Suzette and EliTwo years ago this month I was diagnosed with Ovarian Cancer – and started on a dark journey of hospitals, needles, chemotherapy, nausea, and pain.  I have been reflecting on this time as I pass the anniversary. The thing that stands out the most is how much goodness I saw in others as I struggled through.  It was remarkable to me at the time and continues to be a source of inspiration.

The people I knew well (close friends and family) banded together to form a shelter, so that I rarely worried about my next meal, a ride to the hospital, being alone, or even doing laundry.  My people were beyond generous with their time and resources – and I feel grateful for that every day.

But even outside of my own clan, goodness came to me from all kinds of strangers.  Because I was bald and walking slowly, most people could tell that I was going through some sort of treatment.  I noticed that people smiled at me more and this seemed a sign of solidarity against the great enemy of humankind:  cancer.  Many people approached me to wish me well and give me their prayers.  Waiters and store clerks often discounted items; others (strangers to me) picked up my tab.  Women let me go ahead of them in bathroom lines, teenagers carried my bags, and taxi drivers dismissed charges.  It was astonishing – and wonderful.  I can only imagine that they did these things because they saw “one among them” who was obviously struggling and going through a difficult time.  It was heartening.  I will forever believe in the goodness of humankind because of this experience.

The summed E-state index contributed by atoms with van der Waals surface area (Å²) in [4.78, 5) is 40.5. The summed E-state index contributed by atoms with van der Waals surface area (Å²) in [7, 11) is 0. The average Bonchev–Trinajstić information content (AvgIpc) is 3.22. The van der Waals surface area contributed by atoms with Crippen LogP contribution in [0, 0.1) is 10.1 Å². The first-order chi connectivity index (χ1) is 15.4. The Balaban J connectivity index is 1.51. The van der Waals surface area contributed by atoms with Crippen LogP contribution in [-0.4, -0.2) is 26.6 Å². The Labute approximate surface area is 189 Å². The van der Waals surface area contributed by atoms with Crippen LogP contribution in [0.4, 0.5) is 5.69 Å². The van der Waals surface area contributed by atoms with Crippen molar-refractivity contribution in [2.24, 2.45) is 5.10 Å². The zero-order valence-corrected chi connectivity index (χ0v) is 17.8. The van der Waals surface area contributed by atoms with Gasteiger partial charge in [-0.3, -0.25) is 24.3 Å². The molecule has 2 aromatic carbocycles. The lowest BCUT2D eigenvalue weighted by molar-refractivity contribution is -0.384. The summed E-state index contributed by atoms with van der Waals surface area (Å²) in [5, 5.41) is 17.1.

Read More

Meet Me at the Tree

5874469701_ce20331570_b

Tree of Life by Lukey

 

 

I pressed forward in line heading for the sacred grounds of the temple while angry anti-Mormon protesters shouted hateful words, and church members fresh out of the Saturday afternoon session of conference honked and shouted hateful things.  It was like something out of a dream.  In fact, it felt much like a dream I had spent my whole youth learning about, never fully understanding.